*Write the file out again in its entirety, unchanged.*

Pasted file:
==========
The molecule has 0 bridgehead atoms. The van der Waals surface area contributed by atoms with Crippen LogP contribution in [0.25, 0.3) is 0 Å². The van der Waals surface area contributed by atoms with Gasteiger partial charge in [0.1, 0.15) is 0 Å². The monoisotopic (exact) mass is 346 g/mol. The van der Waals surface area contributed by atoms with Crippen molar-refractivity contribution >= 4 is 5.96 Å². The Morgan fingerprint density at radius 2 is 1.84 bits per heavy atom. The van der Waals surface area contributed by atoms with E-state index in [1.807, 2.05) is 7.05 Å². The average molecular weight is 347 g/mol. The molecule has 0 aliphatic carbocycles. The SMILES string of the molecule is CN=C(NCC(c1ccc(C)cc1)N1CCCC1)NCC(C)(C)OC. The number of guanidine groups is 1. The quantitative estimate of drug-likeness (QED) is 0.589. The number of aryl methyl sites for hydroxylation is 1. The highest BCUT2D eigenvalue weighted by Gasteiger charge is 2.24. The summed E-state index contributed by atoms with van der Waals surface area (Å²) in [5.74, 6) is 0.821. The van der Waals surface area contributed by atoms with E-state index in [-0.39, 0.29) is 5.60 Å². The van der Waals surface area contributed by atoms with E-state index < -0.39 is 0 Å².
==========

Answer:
The molecule has 0 bridgehead atoms. The van der Waals surface area contributed by atoms with Crippen LogP contribution in [0.25, 0.3) is 0 Å². The van der Waals surface area contributed by atoms with Gasteiger partial charge in [0.1, 0.15) is 0 Å². The monoisotopic (exact) mass is 346 g/mol. The van der Waals surface area contributed by atoms with Crippen molar-refractivity contribution >= 4 is 5.96 Å². The Morgan fingerprint density at radius 2 is 1.84 bits per heavy atom. The van der Waals surface area contributed by atoms with E-state index in [1.807, 2.05) is 7.05 Å². The average molecular weight is 347 g/mol. The molecule has 0 aliphatic carbocycles. The SMILES string of the molecule is CN=C(NCC(c1ccc(C)cc1)N1CCCC1)NCC(C)(C)OC. The number of guanidine groups is 1. The quantitative estimate of drug-likeness (QED) is 0.589. The number of aryl methyl sites for hydroxylation is 1. The highest BCUT2D eigenvalue weighted by Gasteiger charge is 2.24. The summed E-state index contributed by atoms with van der Waals surface area (Å²) in [5.74, 6) is 0.821. The van der Waals surface area contributed by atoms with E-state index in [-0.39, 0.29) is 5.60 Å². The van der Waals surface area contributed by atoms with E-state index < -0.39 is 0 Å².